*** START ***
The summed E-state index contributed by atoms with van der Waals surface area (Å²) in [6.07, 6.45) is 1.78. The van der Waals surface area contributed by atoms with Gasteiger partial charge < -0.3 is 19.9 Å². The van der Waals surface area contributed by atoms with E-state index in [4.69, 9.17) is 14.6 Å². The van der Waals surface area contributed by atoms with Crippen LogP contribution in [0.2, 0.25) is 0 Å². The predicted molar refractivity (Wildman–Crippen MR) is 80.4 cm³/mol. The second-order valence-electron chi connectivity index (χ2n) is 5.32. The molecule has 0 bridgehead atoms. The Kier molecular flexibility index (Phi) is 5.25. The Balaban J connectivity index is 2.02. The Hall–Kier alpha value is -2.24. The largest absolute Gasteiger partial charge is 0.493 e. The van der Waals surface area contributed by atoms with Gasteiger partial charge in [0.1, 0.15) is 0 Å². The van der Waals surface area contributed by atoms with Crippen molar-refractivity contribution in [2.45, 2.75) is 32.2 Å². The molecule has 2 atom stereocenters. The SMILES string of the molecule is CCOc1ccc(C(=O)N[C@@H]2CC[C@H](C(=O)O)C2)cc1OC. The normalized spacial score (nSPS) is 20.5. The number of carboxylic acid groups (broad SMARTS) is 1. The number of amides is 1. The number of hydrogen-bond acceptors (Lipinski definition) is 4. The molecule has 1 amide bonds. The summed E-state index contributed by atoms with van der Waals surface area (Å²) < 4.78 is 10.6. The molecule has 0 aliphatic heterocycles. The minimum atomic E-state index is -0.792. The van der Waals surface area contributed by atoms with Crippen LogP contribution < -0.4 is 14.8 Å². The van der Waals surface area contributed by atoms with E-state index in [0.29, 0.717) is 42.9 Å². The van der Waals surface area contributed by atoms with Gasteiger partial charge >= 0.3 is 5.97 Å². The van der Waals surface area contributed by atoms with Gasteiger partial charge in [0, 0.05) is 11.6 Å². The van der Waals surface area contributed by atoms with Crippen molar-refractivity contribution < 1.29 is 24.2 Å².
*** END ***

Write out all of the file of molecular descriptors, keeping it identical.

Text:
The summed E-state index contributed by atoms with van der Waals surface area (Å²) in [6.07, 6.45) is 1.78. The van der Waals surface area contributed by atoms with Gasteiger partial charge < -0.3 is 19.9 Å². The van der Waals surface area contributed by atoms with E-state index in [4.69, 9.17) is 14.6 Å². The van der Waals surface area contributed by atoms with Crippen LogP contribution in [0.2, 0.25) is 0 Å². The predicted molar refractivity (Wildman–Crippen MR) is 80.4 cm³/mol. The second-order valence-electron chi connectivity index (χ2n) is 5.32. The molecule has 0 bridgehead atoms. The Kier molecular flexibility index (Phi) is 5.25. The Balaban J connectivity index is 2.02. The Hall–Kier alpha value is -2.24. The largest absolute Gasteiger partial charge is 0.493 e. The van der Waals surface area contributed by atoms with Gasteiger partial charge in [0.1, 0.15) is 0 Å². The van der Waals surface area contributed by atoms with Crippen molar-refractivity contribution in [2.45, 2.75) is 32.2 Å². The molecule has 2 atom stereocenters. The SMILES string of the molecule is CCOc1ccc(C(=O)N[C@@H]2CC[C@H](C(=O)O)C2)cc1OC. The normalized spacial score (nSPS) is 20.5. The number of carboxylic acid groups (broad SMARTS) is 1. The number of amides is 1. The number of hydrogen-bond acceptors (Lipinski definition) is 4. The molecule has 1 amide bonds. The summed E-state index contributed by atoms with van der Waals surface area (Å²) < 4.78 is 10.6. The molecule has 0 aliphatic heterocycles. The minimum atomic E-state index is -0.792. The van der Waals surface area contributed by atoms with Crippen LogP contribution < -0.4 is 14.8 Å². The van der Waals surface area contributed by atoms with E-state index in [0.29, 0.717) is 42.9 Å². The van der Waals surface area contributed by atoms with Gasteiger partial charge >= 0.3 is 5.97 Å². The van der Waals surface area contributed by atoms with Gasteiger partial charge in [0, 0.05) is 11.6 Å². The van der Waals surface area contributed by atoms with Crippen molar-refractivity contribution < 1.29 is 24.2 Å².